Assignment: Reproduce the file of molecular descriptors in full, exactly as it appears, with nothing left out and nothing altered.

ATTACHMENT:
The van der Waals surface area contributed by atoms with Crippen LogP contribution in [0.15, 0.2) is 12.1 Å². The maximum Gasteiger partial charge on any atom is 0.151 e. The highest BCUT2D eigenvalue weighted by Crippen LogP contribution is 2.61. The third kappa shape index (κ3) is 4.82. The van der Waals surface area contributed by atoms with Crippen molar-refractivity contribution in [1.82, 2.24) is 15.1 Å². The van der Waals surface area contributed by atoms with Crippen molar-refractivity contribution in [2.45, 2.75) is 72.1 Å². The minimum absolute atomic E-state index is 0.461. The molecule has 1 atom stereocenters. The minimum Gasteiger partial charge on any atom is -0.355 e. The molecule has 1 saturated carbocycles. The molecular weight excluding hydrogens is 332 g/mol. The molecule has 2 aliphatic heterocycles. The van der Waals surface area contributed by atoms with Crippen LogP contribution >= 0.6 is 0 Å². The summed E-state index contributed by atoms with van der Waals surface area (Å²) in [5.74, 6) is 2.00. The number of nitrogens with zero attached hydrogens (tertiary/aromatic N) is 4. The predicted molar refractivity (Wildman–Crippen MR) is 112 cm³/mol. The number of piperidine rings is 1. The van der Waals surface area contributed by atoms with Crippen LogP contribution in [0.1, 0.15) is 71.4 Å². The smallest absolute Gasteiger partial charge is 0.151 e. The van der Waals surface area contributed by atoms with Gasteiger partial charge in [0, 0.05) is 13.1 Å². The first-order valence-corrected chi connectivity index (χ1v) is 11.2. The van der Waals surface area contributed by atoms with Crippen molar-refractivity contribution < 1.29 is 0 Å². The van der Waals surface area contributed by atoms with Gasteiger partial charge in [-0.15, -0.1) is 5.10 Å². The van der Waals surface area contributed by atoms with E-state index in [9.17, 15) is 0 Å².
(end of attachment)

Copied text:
The van der Waals surface area contributed by atoms with Crippen LogP contribution in [0.15, 0.2) is 12.1 Å². The maximum Gasteiger partial charge on any atom is 0.151 e. The highest BCUT2D eigenvalue weighted by Crippen LogP contribution is 2.61. The third kappa shape index (κ3) is 4.82. The van der Waals surface area contributed by atoms with Crippen molar-refractivity contribution in [1.82, 2.24) is 15.1 Å². The van der Waals surface area contributed by atoms with Crippen molar-refractivity contribution in [2.45, 2.75) is 72.1 Å². The minimum absolute atomic E-state index is 0.461. The molecule has 1 atom stereocenters. The minimum Gasteiger partial charge on any atom is -0.355 e. The molecule has 1 saturated carbocycles. The molecular weight excluding hydrogens is 332 g/mol. The molecule has 2 aliphatic heterocycles. The van der Waals surface area contributed by atoms with Crippen LogP contribution >= 0.6 is 0 Å². The summed E-state index contributed by atoms with van der Waals surface area (Å²) in [5.74, 6) is 2.00. The number of nitrogens with zero attached hydrogens (tertiary/aromatic N) is 4. The predicted molar refractivity (Wildman–Crippen MR) is 112 cm³/mol. The number of piperidine rings is 1. The van der Waals surface area contributed by atoms with Crippen LogP contribution in [0.1, 0.15) is 71.4 Å². The smallest absolute Gasteiger partial charge is 0.151 e. The van der Waals surface area contributed by atoms with Gasteiger partial charge in [0, 0.05) is 13.1 Å². The first-order valence-corrected chi connectivity index (χ1v) is 11.2. The van der Waals surface area contributed by atoms with Crippen molar-refractivity contribution < 1.29 is 0 Å². The van der Waals surface area contributed by atoms with Gasteiger partial charge in [-0.15, -0.1) is 5.10 Å². The van der Waals surface area contributed by atoms with E-state index in [9.17, 15) is 0 Å².